In yesterday’s tip, you saw how to select a license when you create a new project. Today’s tip is about how to get that license picker back for an existing repo.
Since licensing is done based on the content of a file named license in your repo, instead of metadata about the GitHub repository that lives alongside the repo, first, you’ll want to create a new file in your repo.
Next, type in License and over to the right, the license dropdown button (re)appears. You can call the file license, license.md, LICENSE, or LICENSE.MD, as long as the filename is “license”
When you select a license, for example the MIT License,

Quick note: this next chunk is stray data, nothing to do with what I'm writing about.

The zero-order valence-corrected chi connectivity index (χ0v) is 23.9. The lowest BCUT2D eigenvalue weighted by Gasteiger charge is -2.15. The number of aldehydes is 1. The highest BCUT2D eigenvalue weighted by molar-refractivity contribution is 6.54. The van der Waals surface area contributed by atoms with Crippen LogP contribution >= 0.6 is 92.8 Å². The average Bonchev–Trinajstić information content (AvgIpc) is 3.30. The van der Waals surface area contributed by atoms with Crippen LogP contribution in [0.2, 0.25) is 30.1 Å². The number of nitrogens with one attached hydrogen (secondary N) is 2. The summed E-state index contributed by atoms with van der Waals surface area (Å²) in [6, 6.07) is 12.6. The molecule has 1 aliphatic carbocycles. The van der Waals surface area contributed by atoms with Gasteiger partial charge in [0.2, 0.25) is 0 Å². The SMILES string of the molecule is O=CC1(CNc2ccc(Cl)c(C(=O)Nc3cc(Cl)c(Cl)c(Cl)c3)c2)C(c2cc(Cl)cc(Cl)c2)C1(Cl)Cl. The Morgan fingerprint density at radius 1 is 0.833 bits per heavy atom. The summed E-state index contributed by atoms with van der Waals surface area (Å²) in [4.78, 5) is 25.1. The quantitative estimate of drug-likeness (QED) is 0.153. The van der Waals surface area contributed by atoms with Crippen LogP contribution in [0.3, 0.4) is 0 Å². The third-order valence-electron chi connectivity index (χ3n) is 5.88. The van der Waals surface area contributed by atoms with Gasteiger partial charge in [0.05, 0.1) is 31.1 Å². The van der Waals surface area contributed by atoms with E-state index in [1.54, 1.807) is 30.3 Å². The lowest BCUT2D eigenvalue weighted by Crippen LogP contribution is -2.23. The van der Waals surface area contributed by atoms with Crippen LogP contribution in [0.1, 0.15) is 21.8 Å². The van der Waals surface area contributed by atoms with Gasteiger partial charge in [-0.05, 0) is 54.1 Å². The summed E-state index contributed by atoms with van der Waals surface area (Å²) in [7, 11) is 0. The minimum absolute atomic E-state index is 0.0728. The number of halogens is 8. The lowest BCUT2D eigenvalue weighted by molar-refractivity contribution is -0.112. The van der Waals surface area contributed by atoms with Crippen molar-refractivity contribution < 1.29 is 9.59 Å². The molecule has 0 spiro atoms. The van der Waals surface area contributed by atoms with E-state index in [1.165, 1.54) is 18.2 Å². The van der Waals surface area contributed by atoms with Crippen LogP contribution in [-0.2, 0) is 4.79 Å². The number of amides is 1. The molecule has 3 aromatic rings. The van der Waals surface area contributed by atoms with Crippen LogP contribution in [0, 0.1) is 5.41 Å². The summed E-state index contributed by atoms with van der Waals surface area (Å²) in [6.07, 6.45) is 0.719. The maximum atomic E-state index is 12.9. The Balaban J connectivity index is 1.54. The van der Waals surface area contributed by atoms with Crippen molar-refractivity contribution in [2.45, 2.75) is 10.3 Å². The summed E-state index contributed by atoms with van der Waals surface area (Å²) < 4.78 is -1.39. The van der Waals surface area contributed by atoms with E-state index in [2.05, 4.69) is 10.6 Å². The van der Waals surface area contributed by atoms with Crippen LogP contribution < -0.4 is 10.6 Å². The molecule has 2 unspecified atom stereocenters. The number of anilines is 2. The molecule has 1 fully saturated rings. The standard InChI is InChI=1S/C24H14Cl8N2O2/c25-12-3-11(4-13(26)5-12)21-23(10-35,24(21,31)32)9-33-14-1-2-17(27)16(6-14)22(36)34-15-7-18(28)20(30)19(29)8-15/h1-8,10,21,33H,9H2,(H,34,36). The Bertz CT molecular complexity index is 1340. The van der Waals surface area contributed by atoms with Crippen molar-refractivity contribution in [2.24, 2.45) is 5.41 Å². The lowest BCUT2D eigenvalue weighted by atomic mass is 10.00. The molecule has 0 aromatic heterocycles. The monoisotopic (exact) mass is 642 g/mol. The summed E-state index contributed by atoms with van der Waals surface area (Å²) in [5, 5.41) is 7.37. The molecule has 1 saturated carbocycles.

and you’ll see that the license text is inserted and some boilerplate information, like copyright year and name, are inserted.
Now when you commit this file (and wait a minute or so), you’ll see that GitHub now displays the license name at the top of the repo.
Suppose you didn’t choose a license via the dropdown picker (either on /new or in the method described above). Suppose you’ve previously pushed a license file up to GitHub at some prior point.
GitHub uses an open source project called Licensee to do license detection, i.e. compare the license file to the list of licenses coming from the Choose a License website. According to the GitHub blog, “Licensee is the same code we use to provide the Licenses API and understand how repositories on GitHub are licensed.”